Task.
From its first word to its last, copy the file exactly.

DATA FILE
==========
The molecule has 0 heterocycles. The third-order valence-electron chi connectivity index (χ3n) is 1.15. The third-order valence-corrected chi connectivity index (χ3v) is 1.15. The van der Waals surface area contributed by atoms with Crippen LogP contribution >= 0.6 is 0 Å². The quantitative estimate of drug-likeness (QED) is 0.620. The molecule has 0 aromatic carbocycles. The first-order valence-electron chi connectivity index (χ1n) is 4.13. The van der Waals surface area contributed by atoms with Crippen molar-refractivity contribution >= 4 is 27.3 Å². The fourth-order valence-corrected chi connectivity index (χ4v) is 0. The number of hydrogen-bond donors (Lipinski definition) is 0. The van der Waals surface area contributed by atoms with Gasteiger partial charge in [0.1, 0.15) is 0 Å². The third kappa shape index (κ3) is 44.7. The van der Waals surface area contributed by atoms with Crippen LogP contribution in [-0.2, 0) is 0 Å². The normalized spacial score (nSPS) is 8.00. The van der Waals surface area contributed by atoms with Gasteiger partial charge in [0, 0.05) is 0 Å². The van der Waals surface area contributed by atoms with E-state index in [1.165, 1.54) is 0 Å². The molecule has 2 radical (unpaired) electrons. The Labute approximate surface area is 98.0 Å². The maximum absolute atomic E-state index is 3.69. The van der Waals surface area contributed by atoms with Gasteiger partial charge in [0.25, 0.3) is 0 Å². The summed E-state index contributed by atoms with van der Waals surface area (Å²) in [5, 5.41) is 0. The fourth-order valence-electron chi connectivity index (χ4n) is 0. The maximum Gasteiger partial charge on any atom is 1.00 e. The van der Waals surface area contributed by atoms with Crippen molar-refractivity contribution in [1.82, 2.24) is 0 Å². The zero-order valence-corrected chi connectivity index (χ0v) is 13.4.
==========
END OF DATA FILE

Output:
The molecule has 0 heterocycles. The third-order valence-electron chi connectivity index (χ3n) is 1.15. The third-order valence-corrected chi connectivity index (χ3v) is 1.15. The van der Waals surface area contributed by atoms with Crippen LogP contribution >= 0.6 is 0 Å². The quantitative estimate of drug-likeness (QED) is 0.620. The molecule has 0 aromatic carbocycles. The first-order valence-electron chi connectivity index (χ1n) is 4.13. The van der Waals surface area contributed by atoms with Crippen molar-refractivity contribution >= 4 is 27.3 Å². The fourth-order valence-corrected chi connectivity index (χ4v) is 0. The number of hydrogen-bond donors (Lipinski definition) is 0. The van der Waals surface area contributed by atoms with Gasteiger partial charge in [0.1, 0.15) is 0 Å². The third kappa shape index (κ3) is 44.7. The van der Waals surface area contributed by atoms with Crippen LogP contribution in [-0.2, 0) is 0 Å². The normalized spacial score (nSPS) is 8.00. The van der Waals surface area contributed by atoms with Gasteiger partial charge in [0, 0.05) is 0 Å². The van der Waals surface area contributed by atoms with E-state index in [1.165, 1.54) is 0 Å². The molecule has 2 radical (unpaired) electrons. The Labute approximate surface area is 98.0 Å². The maximum absolute atomic E-state index is 3.69. The van der Waals surface area contributed by atoms with Gasteiger partial charge in [0.25, 0.3) is 0 Å². The summed E-state index contributed by atoms with van der Waals surface area (Å²) in [5, 5.41) is 0. The fourth-order valence-electron chi connectivity index (χ4n) is 0. The maximum Gasteiger partial charge on any atom is 1.00 e. The van der Waals surface area contributed by atoms with Crippen molar-refractivity contribution in [1.82, 2.24) is 0 Å². The zero-order valence-corrected chi connectivity index (χ0v) is 13.4.